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Rediff.com  » News » Natwar, son visited Iraq, says businessman

Natwar, son visited Iraq, says businessman

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Last updated on: October 31, 2005 13:30 IST

External Affairs Minister K Natwar Singh, his son Jagat Singh, former Maharashtra Chief Minister A R Antulay, Congress leader from Bihar Subodh Kant Sahay and two other Congressmen visited Baghdad in 2000, an Iraq-based businessman has confirmed to rediff.com.

The Paul A Volcker-led United Nations' Independent Inquiry Committee's report on how former Iraq President Saddam Hussein abused the UN Oil for Food Programme has turned into a huge embarrassment for the Congress-led United Progressive Alliance government and Foreign Minister Natwar Singh.

Why the Iraq scam report is so explosive

The report listed Natwar and the Congress party as 'non-contractual beneficiaries' – those who were given oil vouchers by Saddam Hussein for sale to international oil companies at a profit.

H S Mejie, businessman with an office in Baghdad, told rediff.com that the Indian foreign minister's son had come looking for business in Iraq. When the Congress delegation and Jagat Singh visited Baghdad, they met Iraq's then Oil Minister Amer Rashid.

Mejie said the Congress delegation put up at Baghdad's Rashid Hotel. Mejie claims Rashid told him, 'Congress leaders have got the contract and oil is being exported.'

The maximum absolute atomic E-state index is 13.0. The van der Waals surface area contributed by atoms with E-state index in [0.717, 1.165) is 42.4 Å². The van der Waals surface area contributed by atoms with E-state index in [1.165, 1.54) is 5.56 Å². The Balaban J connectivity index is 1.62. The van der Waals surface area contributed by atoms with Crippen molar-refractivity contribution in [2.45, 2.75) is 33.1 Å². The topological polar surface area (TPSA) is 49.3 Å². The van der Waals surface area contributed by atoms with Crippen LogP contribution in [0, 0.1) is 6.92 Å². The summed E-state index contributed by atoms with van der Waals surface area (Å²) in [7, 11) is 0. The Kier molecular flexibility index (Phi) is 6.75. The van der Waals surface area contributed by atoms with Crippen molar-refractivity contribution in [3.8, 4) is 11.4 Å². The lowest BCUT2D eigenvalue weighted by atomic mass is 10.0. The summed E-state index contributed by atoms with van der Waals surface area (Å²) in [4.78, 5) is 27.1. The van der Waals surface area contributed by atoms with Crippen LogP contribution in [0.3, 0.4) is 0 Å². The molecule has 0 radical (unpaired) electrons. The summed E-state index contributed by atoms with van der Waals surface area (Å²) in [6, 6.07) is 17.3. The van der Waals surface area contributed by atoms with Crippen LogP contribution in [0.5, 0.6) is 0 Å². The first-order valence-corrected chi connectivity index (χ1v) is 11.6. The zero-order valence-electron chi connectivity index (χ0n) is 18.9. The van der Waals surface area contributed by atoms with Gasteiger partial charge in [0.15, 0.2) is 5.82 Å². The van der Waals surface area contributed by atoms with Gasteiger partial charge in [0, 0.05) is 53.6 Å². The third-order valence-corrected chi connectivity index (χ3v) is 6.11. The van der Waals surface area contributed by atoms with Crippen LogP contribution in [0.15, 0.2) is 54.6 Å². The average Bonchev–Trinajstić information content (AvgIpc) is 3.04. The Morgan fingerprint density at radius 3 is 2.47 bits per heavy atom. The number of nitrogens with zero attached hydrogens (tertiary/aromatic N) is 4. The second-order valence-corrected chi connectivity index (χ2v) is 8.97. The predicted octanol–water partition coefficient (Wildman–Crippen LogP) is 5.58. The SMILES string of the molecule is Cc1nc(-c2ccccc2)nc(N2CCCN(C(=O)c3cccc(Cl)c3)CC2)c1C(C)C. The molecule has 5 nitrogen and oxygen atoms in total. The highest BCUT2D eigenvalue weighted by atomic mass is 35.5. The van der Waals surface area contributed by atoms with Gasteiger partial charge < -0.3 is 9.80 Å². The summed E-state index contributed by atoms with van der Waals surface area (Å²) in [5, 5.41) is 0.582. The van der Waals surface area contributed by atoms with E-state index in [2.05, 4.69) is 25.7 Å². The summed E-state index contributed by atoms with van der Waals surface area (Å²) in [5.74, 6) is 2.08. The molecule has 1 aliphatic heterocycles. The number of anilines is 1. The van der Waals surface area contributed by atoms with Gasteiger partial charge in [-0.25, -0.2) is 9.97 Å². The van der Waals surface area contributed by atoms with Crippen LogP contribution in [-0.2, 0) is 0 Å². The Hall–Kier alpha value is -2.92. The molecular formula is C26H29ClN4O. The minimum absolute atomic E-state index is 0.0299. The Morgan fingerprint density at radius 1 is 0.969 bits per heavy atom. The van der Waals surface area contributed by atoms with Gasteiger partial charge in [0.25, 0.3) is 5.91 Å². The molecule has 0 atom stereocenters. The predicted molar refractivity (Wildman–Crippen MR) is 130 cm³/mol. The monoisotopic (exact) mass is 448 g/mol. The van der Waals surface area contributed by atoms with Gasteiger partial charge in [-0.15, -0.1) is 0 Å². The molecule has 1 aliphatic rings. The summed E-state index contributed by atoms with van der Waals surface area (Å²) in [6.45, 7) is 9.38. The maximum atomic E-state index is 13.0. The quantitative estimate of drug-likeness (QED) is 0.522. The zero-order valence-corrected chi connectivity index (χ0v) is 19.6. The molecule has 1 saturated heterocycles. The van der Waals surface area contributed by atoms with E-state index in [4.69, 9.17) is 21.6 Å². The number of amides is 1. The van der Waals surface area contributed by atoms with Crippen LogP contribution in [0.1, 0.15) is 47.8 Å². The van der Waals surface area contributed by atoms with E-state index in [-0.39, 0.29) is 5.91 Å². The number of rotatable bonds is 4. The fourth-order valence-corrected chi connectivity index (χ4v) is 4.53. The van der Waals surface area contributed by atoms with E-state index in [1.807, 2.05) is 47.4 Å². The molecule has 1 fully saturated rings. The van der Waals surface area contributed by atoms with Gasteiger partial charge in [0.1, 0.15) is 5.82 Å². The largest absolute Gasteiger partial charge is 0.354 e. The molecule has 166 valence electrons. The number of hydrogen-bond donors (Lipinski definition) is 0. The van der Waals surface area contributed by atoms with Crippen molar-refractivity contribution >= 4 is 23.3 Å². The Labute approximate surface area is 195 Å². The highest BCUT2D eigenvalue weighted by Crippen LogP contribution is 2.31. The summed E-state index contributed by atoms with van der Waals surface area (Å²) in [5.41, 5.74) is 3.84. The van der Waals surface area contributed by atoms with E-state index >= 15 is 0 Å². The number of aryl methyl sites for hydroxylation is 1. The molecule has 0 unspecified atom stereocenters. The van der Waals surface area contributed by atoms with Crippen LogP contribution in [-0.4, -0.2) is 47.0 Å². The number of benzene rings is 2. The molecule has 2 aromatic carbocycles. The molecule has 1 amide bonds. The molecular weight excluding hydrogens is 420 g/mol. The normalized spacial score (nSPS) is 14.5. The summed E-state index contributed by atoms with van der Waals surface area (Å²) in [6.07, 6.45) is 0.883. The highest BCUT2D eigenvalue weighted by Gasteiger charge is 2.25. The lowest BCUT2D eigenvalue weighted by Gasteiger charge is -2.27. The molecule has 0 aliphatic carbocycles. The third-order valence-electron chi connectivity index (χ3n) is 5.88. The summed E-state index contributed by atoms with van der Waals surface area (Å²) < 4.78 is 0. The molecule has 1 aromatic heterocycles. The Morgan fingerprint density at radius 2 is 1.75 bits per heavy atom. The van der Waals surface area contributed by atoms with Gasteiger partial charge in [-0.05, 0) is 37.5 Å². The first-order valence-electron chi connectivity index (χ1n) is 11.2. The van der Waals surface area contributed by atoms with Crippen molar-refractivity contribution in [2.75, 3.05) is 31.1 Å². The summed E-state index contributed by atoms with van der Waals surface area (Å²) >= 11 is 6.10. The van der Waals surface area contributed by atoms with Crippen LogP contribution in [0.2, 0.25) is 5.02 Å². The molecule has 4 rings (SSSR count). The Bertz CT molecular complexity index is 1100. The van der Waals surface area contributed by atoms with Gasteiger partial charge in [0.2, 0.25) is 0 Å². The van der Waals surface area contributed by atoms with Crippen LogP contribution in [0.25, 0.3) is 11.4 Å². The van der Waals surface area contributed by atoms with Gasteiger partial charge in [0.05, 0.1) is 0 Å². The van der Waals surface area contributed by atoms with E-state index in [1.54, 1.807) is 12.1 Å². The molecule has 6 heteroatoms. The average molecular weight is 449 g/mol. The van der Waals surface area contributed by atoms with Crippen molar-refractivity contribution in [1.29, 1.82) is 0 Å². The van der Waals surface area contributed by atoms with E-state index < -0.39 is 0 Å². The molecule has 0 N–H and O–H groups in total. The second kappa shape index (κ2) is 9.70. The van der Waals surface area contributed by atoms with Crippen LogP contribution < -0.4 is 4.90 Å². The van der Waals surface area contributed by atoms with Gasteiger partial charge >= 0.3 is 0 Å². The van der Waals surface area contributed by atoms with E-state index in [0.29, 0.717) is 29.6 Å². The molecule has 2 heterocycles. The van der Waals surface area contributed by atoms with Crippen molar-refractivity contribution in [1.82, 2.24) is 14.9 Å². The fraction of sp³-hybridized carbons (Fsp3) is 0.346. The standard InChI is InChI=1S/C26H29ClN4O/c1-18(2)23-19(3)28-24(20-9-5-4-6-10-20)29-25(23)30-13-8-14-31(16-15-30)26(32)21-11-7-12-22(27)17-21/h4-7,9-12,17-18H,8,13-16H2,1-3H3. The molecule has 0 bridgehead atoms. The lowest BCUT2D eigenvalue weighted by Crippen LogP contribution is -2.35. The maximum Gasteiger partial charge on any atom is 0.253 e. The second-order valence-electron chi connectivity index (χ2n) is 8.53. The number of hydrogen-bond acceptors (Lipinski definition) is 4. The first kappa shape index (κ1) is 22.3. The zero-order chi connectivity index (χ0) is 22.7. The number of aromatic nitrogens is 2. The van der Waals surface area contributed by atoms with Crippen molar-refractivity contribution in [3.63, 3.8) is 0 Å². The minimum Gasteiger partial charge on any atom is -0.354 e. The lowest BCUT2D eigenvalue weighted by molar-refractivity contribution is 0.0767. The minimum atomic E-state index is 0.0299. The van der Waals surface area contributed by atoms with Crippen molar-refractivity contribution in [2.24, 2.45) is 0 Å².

Volcker report allegations baseless: Natwar

Mejie explained that during Saddam's rule it was an open secret that whoever knew him or the oil minister personally would get 'non-contractual vouchers' for supply of oil.

Neither the foreign minister nor his son Jagat were available for comment.

In a media statement from Frankfurt, the foreign minister said, 'I am deeply shocked and outraged by these allegations [of the Volcker report], which are baseless and untrue.'

The Congress has also issued a strongly-worded denial.

Mejie, who has been doing business in Baghdad for the last 25 years, told rediff.com, "This [Volcker's] report is based on an independent inquiry and cannot be dubbed baseless. It is based on facts because the files and documents of the oil marketing wing of Saddam's government were not destroyed. The files were made available to the inquiry committee."

Corporates refute Volcker charge

When the United States attacked Iraq, all the ministry buildings were targeted. Except the oil ministry building – which was fortified – all other ministry buildings were destroyed in the American bombing.

The Volcker report -- based on the Saddam government's files and documents -- speaks volumes about how a network of politicians and businesses profited from the Oil for Food Programme and helped keep Saddam in power.

According to the report, Singh benefited from the sale of 1.9 million of barrels of Iraqi oil to Masefiled AG, a Swiss global energy trading company.

"Doing business in Iraq during those times included kickbacks, which varied from 50 cents per barrel to $1 per barrel of exported oil," Mejie claimed.

The Opposition has the foreign minister in its crosshair.

"How can he [Natwar] continue as India's foreign minister even for a day if the UN report mentions him as a non-contractual beneficiary for manipulated payment in the UN Oil for Food Programme," Bharatiya Janata Party spokesman Arun Jaitley asked.

Left wants charges against Natwar to be probed

"Every word he speaks will be suspect and his statements on foreign affairs will be suspect. A person who can be compromised by X can be compromised by Y," Jaitley added.

When asked to comment on the Volcker report, Communist Party of India General Secretary A B Bardhan likened it to "Big criminals trying to fix small criminals."

Also see
PM stands by Natwar, says UN report 'insufficient'

Sheela Bhatt in New Delhi
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